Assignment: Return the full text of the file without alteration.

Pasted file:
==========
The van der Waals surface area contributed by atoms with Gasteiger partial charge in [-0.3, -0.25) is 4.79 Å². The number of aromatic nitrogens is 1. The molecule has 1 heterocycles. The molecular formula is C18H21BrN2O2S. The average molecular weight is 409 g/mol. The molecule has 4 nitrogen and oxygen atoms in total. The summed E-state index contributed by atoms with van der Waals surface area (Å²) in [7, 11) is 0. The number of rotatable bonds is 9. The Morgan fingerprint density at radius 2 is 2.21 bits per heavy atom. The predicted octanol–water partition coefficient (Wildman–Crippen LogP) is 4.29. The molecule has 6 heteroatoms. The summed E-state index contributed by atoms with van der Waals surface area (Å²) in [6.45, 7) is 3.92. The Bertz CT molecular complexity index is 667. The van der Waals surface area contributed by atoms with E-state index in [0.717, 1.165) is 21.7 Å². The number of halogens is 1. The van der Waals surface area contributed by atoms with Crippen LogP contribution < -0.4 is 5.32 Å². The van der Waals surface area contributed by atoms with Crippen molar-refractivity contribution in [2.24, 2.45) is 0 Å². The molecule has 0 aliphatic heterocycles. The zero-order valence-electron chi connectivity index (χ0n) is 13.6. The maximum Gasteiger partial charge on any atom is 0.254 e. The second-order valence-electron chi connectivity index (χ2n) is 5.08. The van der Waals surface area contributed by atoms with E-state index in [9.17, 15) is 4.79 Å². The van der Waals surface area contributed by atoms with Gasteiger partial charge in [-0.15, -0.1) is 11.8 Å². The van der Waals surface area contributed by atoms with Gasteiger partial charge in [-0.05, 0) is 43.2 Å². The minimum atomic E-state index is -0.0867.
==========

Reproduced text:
The van der Waals surface area contributed by atoms with Gasteiger partial charge in [-0.3, -0.25) is 4.79 Å². The number of aromatic nitrogens is 1. The molecule has 1 heterocycles. The molecular formula is C18H21BrN2O2S. The average molecular weight is 409 g/mol. The molecule has 4 nitrogen and oxygen atoms in total. The summed E-state index contributed by atoms with van der Waals surface area (Å²) in [7, 11) is 0. The number of rotatable bonds is 9. The Morgan fingerprint density at radius 2 is 2.21 bits per heavy atom. The predicted octanol–water partition coefficient (Wildman–Crippen LogP) is 4.29. The molecule has 6 heteroatoms. The summed E-state index contributed by atoms with van der Waals surface area (Å²) in [6.45, 7) is 3.92. The Bertz CT molecular complexity index is 667. The van der Waals surface area contributed by atoms with E-state index in [0.717, 1.165) is 21.7 Å². The number of halogens is 1. The van der Waals surface area contributed by atoms with Crippen LogP contribution < -0.4 is 5.32 Å². The van der Waals surface area contributed by atoms with Crippen molar-refractivity contribution in [2.24, 2.45) is 0 Å². The molecule has 0 aliphatic heterocycles. The zero-order valence-electron chi connectivity index (χ0n) is 13.6. The maximum Gasteiger partial charge on any atom is 0.254 e. The second-order valence-electron chi connectivity index (χ2n) is 5.08. The van der Waals surface area contributed by atoms with E-state index in [9.17, 15) is 4.79 Å². The van der Waals surface area contributed by atoms with Gasteiger partial charge in [-0.15, -0.1) is 11.8 Å². The van der Waals surface area contributed by atoms with Gasteiger partial charge in [-0.05, 0) is 43.2 Å². The minimum atomic E-state index is -0.0867.